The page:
How did the mango-hued babyman sell us out this time?

Putin and his little pony

From The Hill:

President Trump held a second, informal talk with Russian President Vladimir Putin on the sidelines of the Group of 20 (G-20) summit in Hamburg, Germany, earlier this month, the White House confirmed Tuesday.

Press secretary Sean Spicer confirmed Trump and Putin spoke at the G-20 heads of state dinner, hours after their formal bilateral sit-down.

According to Tuesday reports, in their second conversation, Trump spoke with the Russian leader for roughly an hour, joined only by Putin’s translator. The meeting had previously gone without mention by the administration.

The White House confirmed that Trump and Putin spoke at a dinner for G20 leaders and their spouses. But a White House official appeared to dispute that the discussion lasted an hour, saying the two only spoke “briefly” near the end of the dinner. 

“There was no ‘second meeting’ between President Trump and President Putin, just a brief conversation at the end of a dinner,” the official said. “The insinuation that the White House has tried to ‘hide’ a second meeting is false, malicious and absurd.”

The White House said the two men used the Russian translator to converse because the American translator accompanying President Trump spoke Japanese. 

This is wrong on so many levels. Pussy grabber probably sold us out and agreed to something we’re going to regret later. How the fuck do you talk to Putin without your own translator sitting with you?

I really believe the interchange between Putin and his translator went like this:

Babyman: You know I beat Hillary bigly. It was the greatest electoral upset of all time. No one said I could do it. And I won the popular vote.

Putin’s translator to Putin (in Russian): Dickhead is jerking himself off again on how he won the election.

Putin to his translator (in Russian): Dipshit still hasn’t figured out that we rigged the whole thing. What a dope. What an ultramaroon.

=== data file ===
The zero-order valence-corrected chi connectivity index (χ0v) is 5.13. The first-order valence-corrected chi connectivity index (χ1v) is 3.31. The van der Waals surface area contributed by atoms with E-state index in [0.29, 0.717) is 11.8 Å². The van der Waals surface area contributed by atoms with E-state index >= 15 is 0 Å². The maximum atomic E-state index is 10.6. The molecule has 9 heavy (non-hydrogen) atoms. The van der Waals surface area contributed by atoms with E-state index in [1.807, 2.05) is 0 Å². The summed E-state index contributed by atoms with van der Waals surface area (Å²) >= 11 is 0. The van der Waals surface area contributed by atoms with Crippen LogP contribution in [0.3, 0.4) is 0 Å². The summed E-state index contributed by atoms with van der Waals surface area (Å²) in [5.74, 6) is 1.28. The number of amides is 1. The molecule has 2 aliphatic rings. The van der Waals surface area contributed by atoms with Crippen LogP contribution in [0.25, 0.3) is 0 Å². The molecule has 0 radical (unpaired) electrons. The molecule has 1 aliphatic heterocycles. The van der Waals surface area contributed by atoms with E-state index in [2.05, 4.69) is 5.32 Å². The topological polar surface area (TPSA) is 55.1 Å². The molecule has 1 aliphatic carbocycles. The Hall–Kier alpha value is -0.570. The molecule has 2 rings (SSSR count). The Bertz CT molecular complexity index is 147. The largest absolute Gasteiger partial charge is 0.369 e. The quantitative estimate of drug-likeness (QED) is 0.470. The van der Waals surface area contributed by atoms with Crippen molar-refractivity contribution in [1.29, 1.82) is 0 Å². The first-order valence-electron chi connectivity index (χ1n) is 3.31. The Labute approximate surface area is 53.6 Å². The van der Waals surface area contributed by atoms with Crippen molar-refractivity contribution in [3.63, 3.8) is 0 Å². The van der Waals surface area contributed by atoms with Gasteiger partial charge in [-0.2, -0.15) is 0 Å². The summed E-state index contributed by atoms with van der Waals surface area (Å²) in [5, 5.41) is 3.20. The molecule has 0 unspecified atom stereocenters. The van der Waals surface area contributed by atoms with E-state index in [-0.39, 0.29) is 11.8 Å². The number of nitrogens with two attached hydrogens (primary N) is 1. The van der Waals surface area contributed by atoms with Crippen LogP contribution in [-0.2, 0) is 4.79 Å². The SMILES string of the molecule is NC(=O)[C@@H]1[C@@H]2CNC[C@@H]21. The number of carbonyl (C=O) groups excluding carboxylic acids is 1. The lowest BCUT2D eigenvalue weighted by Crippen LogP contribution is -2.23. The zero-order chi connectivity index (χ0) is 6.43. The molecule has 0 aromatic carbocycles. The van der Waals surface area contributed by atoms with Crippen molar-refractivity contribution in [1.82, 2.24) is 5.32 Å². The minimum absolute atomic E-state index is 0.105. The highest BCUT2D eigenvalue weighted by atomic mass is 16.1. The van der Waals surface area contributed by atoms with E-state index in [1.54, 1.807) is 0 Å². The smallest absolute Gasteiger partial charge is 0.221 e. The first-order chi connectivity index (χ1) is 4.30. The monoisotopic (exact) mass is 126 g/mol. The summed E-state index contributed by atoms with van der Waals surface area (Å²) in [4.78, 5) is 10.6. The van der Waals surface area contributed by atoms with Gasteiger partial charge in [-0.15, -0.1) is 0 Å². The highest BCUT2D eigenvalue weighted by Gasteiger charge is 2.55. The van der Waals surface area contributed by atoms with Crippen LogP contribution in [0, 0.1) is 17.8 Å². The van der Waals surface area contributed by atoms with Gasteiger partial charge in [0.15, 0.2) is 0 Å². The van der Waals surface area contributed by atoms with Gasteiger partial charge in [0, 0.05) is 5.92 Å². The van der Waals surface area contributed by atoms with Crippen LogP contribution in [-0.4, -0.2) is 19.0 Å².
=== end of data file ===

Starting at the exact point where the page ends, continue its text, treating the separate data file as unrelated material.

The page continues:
Putin’s translator to Babyman: We congratulate you on your honorable victory.

Babyman: And don’t let anyone tell you I didn’t win the popular vote. All those illegal immigrants in California shouldn’t have counted. Bad people. Rapists. Murderers. I’m building a wall. It’s a great wall. The Great Wall of America. Chinese have nothing on us.

Putin’s translator to Putin (in Russian): You know he’s talking about the popular vote and immigrants, right? You heard him say California and wall and Chinese? How does he get his head that far up his ass?

Putin to his translator (in Russian): You remember those Jerry Lewis movies where the moron yells “Hey, lady!”? He reminds me of that guy. Hey, you want to stop by later and watch him and the whores on the pee tape? It’s a riot.

Putin’s translator to Babyman: Your accomplishments are monumental. You should be very proud of yourself.

It’s not normal

  1. It’s not normal for the presumptive nominee’s son to take a meeting with a Russian lawyer who claims she has dirt compiled by Russian governmental forces who want to see your guy win.

  2. It’s not normal for the President to sign off on a public cover-up of that meeting when confronted with the facts.

  3. It’s not normal for the President to hold a Cabinet meeting that consists of his staff gushing over him.

  4. It’s not normal for the President to undermine his West Wing staff by continually asking friends and visitors for their opinions on various replacement options.

  5. It’s not normal for the President to make a deal with his Russian counterpart for an “impenetrable Cyber Security unit,” let his Treasury Secretary out on a Sunday show to enthusiastically defend the idea, then pull the plug that night after ridicule from fellow Republicans.

  6. It’s not normal for the President to interrupt his day to watch the press briefing on TV, and critiquing the answers à la “SportsCenter.”

  7. It’s not normal for the President to obsess about cable-news coverage of himself, and instantly react to stories before checking the specifics.

  8. It’s not normal for the President to irritate and offend key allies by failing to re-articulate the country’s devotion to their alliance, only to offer the reassurance weeks later, after the damage is done.

  9. It’s not normal for the President to publicly criticize the mayor of London on the basis of flawed facts, right after a terror attack that killed seven.

  10. It’s not normal for the President to attack TV news hosts by name, including a personal attack on a woman’s intellect and appearance.

Via Axios.

How Natasha set up Babyman Jr.

Now, if I have this right, the Orange Babyman’s son had a meeting with Natasha Fatale to get dirt on Hillary. But Natasha and Boris, being spies, turned the tables on Babyman Jr. and have, as a result revealed that Babyman’s campaign was relying on Russian information to throw the election to the self confessed pussy grabber.

I believe it went something like this:

Any by now, you figured out Babyman’s son also goes by the name Bullwinkle and the goof gas had a negligible affect on him. (It didn’t bother him much, either.)

The orange babyman apparently has a son who’s an idiot

This is not how you cover up the fact that your dad’s campaign colluded with the Russians to throw the 2016 presidential election in his favor (via Esquire):